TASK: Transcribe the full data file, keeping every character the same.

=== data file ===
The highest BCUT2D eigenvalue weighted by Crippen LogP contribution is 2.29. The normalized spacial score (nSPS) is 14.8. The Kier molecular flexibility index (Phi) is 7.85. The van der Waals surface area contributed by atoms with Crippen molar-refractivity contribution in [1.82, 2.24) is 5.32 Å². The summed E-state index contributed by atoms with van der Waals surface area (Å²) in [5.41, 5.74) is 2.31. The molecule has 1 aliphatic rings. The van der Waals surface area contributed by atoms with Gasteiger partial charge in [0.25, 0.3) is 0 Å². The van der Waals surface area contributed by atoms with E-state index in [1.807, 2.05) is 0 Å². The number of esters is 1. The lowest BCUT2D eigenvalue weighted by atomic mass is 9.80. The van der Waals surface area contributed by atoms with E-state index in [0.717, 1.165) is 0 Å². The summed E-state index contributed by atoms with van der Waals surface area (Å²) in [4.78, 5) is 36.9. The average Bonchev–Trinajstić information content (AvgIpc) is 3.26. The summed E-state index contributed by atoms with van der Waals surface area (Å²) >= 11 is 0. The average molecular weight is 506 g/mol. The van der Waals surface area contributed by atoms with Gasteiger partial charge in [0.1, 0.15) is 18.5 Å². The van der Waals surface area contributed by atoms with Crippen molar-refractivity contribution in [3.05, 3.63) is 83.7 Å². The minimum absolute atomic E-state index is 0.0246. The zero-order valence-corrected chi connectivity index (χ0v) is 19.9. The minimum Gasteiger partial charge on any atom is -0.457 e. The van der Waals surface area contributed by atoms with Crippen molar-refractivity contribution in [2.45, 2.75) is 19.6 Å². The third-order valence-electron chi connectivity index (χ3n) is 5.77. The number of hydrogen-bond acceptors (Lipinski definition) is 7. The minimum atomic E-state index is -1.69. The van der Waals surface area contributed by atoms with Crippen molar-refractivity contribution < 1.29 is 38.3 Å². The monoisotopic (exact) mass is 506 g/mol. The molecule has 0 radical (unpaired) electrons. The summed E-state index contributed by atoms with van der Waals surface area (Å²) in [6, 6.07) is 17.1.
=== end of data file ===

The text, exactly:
The highest BCUT2D eigenvalue weighted by Crippen LogP contribution is 2.29. The normalized spacial score (nSPS) is 14.8. The Kier molecular flexibility index (Phi) is 7.85. The van der Waals surface area contributed by atoms with Crippen molar-refractivity contribution in [1.82, 2.24) is 5.32 Å². The summed E-state index contributed by atoms with van der Waals surface area (Å²) in [5.41, 5.74) is 2.31. The molecule has 1 aliphatic rings. The van der Waals surface area contributed by atoms with Gasteiger partial charge in [0.25, 0.3) is 0 Å². The van der Waals surface area contributed by atoms with E-state index in [1.807, 2.05) is 0 Å². The number of esters is 1. The lowest BCUT2D eigenvalue weighted by atomic mass is 9.80. The van der Waals surface area contributed by atoms with E-state index in [0.717, 1.165) is 0 Å². The summed E-state index contributed by atoms with van der Waals surface area (Å²) in [4.78, 5) is 36.9. The average Bonchev–Trinajstić information content (AvgIpc) is 3.26. The summed E-state index contributed by atoms with van der Waals surface area (Å²) >= 11 is 0. The average molecular weight is 506 g/mol. The van der Waals surface area contributed by atoms with Gasteiger partial charge in [0.1, 0.15) is 18.5 Å². The van der Waals surface area contributed by atoms with Crippen molar-refractivity contribution in [3.05, 3.63) is 83.7 Å². The minimum absolute atomic E-state index is 0.0246. The zero-order valence-corrected chi connectivity index (χ0v) is 19.9. The minimum Gasteiger partial charge on any atom is -0.457 e. The van der Waals surface area contributed by atoms with Crippen molar-refractivity contribution in [2.45, 2.75) is 19.6 Å². The third-order valence-electron chi connectivity index (χ3n) is 5.77. The number of hydrogen-bond acceptors (Lipinski definition) is 7. The minimum atomic E-state index is -1.69. The van der Waals surface area contributed by atoms with Crippen molar-refractivity contribution < 1.29 is 38.3 Å². The monoisotopic (exact) mass is 506 g/mol. The molecule has 0 radical (unpaired) electrons. The summed E-state index contributed by atoms with van der Waals surface area (Å²) in [6, 6.07) is 17.1.